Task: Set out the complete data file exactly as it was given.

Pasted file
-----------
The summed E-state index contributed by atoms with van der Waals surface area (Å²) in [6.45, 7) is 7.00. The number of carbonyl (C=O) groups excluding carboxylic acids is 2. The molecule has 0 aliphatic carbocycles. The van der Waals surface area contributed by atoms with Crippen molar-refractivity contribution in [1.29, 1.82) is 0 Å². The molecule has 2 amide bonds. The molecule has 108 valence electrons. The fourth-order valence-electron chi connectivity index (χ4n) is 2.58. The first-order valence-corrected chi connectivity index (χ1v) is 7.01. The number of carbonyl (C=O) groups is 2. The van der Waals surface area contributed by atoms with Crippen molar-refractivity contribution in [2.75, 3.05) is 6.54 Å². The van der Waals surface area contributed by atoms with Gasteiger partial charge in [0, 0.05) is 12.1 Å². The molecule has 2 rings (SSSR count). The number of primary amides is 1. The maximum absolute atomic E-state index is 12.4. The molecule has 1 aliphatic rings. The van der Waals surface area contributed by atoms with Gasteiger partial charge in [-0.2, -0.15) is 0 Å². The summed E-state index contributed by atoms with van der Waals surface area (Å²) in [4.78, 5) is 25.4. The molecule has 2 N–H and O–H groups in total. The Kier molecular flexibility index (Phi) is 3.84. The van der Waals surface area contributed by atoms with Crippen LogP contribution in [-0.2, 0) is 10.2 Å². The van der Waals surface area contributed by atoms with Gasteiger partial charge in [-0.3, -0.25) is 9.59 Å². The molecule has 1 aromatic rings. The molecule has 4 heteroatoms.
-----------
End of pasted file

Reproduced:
The summed E-state index contributed by atoms with van der Waals surface area (Å²) in [6.45, 7) is 7.00. The number of carbonyl (C=O) groups excluding carboxylic acids is 2. The molecule has 0 aliphatic carbocycles. The van der Waals surface area contributed by atoms with Crippen molar-refractivity contribution in [1.29, 1.82) is 0 Å². The molecule has 2 amide bonds. The molecule has 108 valence electrons. The fourth-order valence-electron chi connectivity index (χ4n) is 2.58. The first-order valence-corrected chi connectivity index (χ1v) is 7.01. The number of carbonyl (C=O) groups is 2. The van der Waals surface area contributed by atoms with Crippen molar-refractivity contribution in [2.75, 3.05) is 6.54 Å². The van der Waals surface area contributed by atoms with Gasteiger partial charge in [0, 0.05) is 12.1 Å². The molecule has 2 rings (SSSR count). The number of primary amides is 1. The maximum absolute atomic E-state index is 12.4. The molecule has 1 aliphatic rings. The van der Waals surface area contributed by atoms with Gasteiger partial charge in [-0.2, -0.15) is 0 Å². The summed E-state index contributed by atoms with van der Waals surface area (Å²) in [4.78, 5) is 25.4. The molecule has 2 N–H and O–H groups in total. The Kier molecular flexibility index (Phi) is 3.84. The van der Waals surface area contributed by atoms with Crippen LogP contribution in [-0.2, 0) is 10.2 Å². The van der Waals surface area contributed by atoms with Gasteiger partial charge in [-0.3, -0.25) is 9.59 Å². The molecule has 1 aromatic rings. The molecule has 4 heteroatoms.